In Hawai'i, 'food is an act of sacred resiliency'

Kaui holds a bin of produce.
May 2, 2024

As the first light of day gently crests the velvet green moss rock of the Waianae Range in Oahu, the Lualualei Valley is nearly silent below. Save for a group of friends who link hands in a circle, their native Hawaiian oli – or chant – drifting past the ancient peaks Palikea, Pu’ukaua and Pu’ukanehoa to meet the rising sun.

Kaui Sana is part of this group, her voice joining the morning chorus.

“It’s called ‘E hō mai,’” she said. “It’s a chant for our team. It’s a chance for our team to focus ourselves, to get a grounding of the work and come in with good intentions and to be ready to deal with food.”

Kaui’s team is the staff at Ma’o Organic Farms, where she is the farm manager. Every day after the oli, her team checks in and determines work for the day. There’s always a lot to do – the farm is 281 acres after all. On that day, romaine heads needed to be picked, a field cleared, green onions harvested, and much more. 

But for Kaui, farming isn’t just growing food.

“Food is a sacred act of resiliency,” she explained. “Being able to connect ourselves with our ancestry and our ancestral knowledge is really important to us, because our energies go through that food and the food goes to the community.”

That connection to the community is a critical part of Ma’o’s mission. The farm offers a workforce training program that not only educates youth in agricultural practices, but also connects students with the history of the land and teaches a respect and communion with the food and its cultural importance to ancient – and modern – Hawaiians, including Kaui.

“Being able to be on the land, to touch soil, to sweat and be in that kind of environment really started to shape me in getting that connection to food,” she said. 

Kaui graduated from the second class of the program years ago. With the program’s help, she was able to attend college – the first of her seven siblings to do so.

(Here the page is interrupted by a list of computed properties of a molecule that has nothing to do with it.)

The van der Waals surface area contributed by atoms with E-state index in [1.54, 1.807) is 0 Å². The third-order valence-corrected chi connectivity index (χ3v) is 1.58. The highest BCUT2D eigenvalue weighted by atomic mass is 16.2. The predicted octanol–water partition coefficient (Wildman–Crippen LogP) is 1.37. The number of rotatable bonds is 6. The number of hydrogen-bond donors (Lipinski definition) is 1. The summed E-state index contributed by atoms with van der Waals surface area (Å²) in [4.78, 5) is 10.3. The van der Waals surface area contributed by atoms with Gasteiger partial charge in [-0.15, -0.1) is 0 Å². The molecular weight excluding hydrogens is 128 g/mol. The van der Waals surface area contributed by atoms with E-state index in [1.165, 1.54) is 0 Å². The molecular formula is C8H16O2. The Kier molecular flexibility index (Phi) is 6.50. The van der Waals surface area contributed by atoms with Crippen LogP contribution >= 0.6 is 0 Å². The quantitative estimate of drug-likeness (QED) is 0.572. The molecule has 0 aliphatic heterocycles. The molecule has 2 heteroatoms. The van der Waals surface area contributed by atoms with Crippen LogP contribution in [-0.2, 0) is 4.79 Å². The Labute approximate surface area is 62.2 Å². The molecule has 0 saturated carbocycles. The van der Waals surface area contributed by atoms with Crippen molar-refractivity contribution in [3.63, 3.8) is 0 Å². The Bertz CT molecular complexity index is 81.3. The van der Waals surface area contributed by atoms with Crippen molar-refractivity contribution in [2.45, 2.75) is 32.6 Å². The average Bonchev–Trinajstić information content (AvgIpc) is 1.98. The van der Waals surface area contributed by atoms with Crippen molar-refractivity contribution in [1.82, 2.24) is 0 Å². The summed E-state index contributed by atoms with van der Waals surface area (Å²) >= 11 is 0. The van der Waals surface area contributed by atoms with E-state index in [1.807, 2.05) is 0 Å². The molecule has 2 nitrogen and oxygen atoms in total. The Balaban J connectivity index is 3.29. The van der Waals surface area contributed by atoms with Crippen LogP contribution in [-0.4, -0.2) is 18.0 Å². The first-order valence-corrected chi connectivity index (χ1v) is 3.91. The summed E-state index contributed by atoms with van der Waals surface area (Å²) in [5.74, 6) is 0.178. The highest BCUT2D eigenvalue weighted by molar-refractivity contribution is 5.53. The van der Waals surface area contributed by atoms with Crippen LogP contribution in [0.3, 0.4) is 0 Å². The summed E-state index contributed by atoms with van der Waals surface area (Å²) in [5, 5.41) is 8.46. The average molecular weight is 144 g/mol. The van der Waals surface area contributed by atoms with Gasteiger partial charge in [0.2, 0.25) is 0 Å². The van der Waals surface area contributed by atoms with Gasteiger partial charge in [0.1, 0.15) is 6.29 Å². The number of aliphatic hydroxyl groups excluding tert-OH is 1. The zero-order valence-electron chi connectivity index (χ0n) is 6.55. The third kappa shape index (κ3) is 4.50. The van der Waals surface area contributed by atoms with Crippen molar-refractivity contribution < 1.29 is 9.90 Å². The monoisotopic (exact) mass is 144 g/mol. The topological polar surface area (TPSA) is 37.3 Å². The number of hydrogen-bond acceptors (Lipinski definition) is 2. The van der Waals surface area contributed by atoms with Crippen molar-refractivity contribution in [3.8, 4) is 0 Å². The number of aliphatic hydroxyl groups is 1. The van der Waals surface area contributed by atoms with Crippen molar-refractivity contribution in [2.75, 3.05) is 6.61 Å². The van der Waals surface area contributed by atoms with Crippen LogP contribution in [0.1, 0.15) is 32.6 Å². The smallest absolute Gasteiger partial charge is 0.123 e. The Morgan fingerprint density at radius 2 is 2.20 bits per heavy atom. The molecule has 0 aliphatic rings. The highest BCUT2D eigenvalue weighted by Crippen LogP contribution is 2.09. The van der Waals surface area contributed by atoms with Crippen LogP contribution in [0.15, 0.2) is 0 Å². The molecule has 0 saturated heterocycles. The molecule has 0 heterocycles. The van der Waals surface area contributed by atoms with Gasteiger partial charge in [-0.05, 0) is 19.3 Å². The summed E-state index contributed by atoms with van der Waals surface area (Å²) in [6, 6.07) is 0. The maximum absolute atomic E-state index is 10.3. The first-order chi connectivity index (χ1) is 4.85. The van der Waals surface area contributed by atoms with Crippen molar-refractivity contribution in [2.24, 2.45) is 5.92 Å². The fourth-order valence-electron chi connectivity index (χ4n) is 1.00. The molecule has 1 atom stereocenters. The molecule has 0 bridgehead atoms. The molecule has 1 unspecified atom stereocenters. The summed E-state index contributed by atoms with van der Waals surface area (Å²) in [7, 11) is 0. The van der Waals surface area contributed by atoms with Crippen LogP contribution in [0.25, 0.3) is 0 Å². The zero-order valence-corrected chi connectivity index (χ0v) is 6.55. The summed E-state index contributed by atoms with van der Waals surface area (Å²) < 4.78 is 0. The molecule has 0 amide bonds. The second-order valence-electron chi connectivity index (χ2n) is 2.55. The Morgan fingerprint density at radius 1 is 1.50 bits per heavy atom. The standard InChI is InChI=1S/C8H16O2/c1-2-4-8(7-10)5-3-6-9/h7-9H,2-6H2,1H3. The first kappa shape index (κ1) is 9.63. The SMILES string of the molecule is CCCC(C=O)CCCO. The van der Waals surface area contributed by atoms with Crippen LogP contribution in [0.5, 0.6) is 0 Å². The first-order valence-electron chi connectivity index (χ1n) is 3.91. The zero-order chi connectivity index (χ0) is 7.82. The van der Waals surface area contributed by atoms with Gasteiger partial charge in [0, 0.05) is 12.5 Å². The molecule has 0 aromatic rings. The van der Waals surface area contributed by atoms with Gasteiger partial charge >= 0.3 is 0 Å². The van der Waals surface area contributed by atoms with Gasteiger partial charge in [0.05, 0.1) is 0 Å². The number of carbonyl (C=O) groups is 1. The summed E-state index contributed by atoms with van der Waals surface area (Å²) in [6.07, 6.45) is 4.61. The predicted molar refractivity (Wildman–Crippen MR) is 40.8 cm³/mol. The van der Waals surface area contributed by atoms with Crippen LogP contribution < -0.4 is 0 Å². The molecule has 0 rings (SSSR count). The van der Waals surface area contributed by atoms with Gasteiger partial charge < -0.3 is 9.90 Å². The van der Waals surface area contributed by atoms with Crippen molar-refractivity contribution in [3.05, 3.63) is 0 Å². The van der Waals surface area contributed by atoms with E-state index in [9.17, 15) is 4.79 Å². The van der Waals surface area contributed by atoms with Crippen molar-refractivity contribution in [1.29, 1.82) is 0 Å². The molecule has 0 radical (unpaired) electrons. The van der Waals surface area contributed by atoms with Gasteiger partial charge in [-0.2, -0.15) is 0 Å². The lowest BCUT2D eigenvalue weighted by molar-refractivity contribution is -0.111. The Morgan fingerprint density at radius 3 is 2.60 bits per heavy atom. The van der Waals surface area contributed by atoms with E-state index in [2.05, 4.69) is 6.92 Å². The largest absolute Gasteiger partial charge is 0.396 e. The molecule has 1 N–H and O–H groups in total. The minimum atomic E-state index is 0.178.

Now, as farm manager, Kaui is helping steward a new cohort of students through the program. And on that sunny morning, they were picking produce which was going to the Waianae farmers market the next day.

“The farmers market has been a critical part of how we connect with this community and how we get our community members fresh, organic produce,” Kaui said.

To that end, Ma’o has partnered with ‘Elepaio Social Services – a nonprofit serving the Waianae community –  to accept funds from ‘Elepaio’s produce “prescription” pilot program, which provides participants with $250 per month in credit to spend purchasing fresh fruit and vegetables at the farmers market.

“There are so many challenges that are happening for native Hawaiians,” Kaui said. “Health disparities, educational disparities, social disparities. And having that connection to the land is important. It’s a big part of being able to push through those challenges.”

Ma’o also provides produce for food distributions that ‘Elepaio hosts throughout Waianae – all as part of their journey to recapturing food sovereignty in their community and reconnecting native Hawaiians with the legacy of the land.

“Our ancestors managed food,” Kaui said. “They were so in-tune with their elements and their land. They knew how to manage these things – to grow food and to grow people.”